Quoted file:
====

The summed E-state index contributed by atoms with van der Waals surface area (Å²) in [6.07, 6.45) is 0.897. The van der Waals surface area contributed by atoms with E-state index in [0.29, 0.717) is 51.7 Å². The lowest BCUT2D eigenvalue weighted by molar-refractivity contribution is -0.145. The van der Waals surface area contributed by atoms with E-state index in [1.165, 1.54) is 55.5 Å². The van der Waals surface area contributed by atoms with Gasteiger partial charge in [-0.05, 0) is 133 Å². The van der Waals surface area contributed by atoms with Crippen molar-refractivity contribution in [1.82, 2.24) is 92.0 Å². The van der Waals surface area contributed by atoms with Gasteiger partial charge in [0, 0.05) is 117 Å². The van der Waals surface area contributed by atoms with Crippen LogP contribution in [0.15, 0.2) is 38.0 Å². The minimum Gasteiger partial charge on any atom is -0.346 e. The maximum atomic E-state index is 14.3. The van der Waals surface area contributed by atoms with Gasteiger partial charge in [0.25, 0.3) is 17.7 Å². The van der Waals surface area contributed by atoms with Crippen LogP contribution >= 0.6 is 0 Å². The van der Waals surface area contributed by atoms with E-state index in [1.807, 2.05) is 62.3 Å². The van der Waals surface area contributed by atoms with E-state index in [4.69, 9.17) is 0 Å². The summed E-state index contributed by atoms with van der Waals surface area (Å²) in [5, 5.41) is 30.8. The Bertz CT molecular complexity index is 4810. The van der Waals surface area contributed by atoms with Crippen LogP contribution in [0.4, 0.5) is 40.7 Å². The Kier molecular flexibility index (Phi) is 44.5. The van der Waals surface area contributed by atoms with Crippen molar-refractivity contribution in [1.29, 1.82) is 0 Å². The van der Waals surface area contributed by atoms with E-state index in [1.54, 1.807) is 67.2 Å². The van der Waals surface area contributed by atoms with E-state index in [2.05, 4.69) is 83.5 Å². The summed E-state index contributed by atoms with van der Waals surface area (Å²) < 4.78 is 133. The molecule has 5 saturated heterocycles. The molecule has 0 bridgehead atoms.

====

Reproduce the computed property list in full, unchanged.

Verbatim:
The summed E-state index contributed by atoms with van der Waals surface area (Å²) in [6.07, 6.45) is 0.897. The van der Waals surface area contributed by atoms with E-state index in [0.29, 0.717) is 51.7 Å². The lowest BCUT2D eigenvalue weighted by molar-refractivity contribution is -0.145. The van der Waals surface area contributed by atoms with E-state index in [1.165, 1.54) is 55.5 Å². The van der Waals surface area contributed by atoms with Gasteiger partial charge in [-0.05, 0) is 133 Å². The van der Waals surface area contributed by atoms with Crippen molar-refractivity contribution in [1.82, 2.24) is 92.0 Å². The van der Waals surface area contributed by atoms with Gasteiger partial charge in [0, 0.05) is 117 Å². The van der Waals surface area contributed by atoms with Crippen LogP contribution in [0.15, 0.2) is 38.0 Å². The minimum Gasteiger partial charge on any atom is -0.346 e. The maximum atomic E-state index is 14.3. The van der Waals surface area contributed by atoms with Gasteiger partial charge in [0.25, 0.3) is 17.7 Å². The van der Waals surface area contributed by atoms with Crippen LogP contribution >= 0.6 is 0 Å². The van der Waals surface area contributed by atoms with E-state index in [1.807, 2.05) is 62.3 Å². The van der Waals surface area contributed by atoms with E-state index in [4.69, 9.17) is 0 Å². The summed E-state index contributed by atoms with van der Waals surface area (Å²) in [5, 5.41) is 30.8. The Bertz CT molecular complexity index is 4810. The van der Waals surface area contributed by atoms with Crippen LogP contribution in [0.4, 0.5) is 40.7 Å². The Kier molecular flexibility index (Phi) is 44.5. The van der Waals surface area contributed by atoms with Crippen molar-refractivity contribution in [1.29, 1.82) is 0 Å². The van der Waals surface area contributed by atoms with E-state index in [1.54, 1.807) is 67.2 Å². The van der Waals surface area contributed by atoms with E-state index in [2.05, 4.69) is 83.5 Å². The summed E-state index contributed by atoms with van der Waals surface area (Å²) < 4.78 is 133. The molecule has 5 saturated heterocycles. The molecule has 0 bridgehead atoms.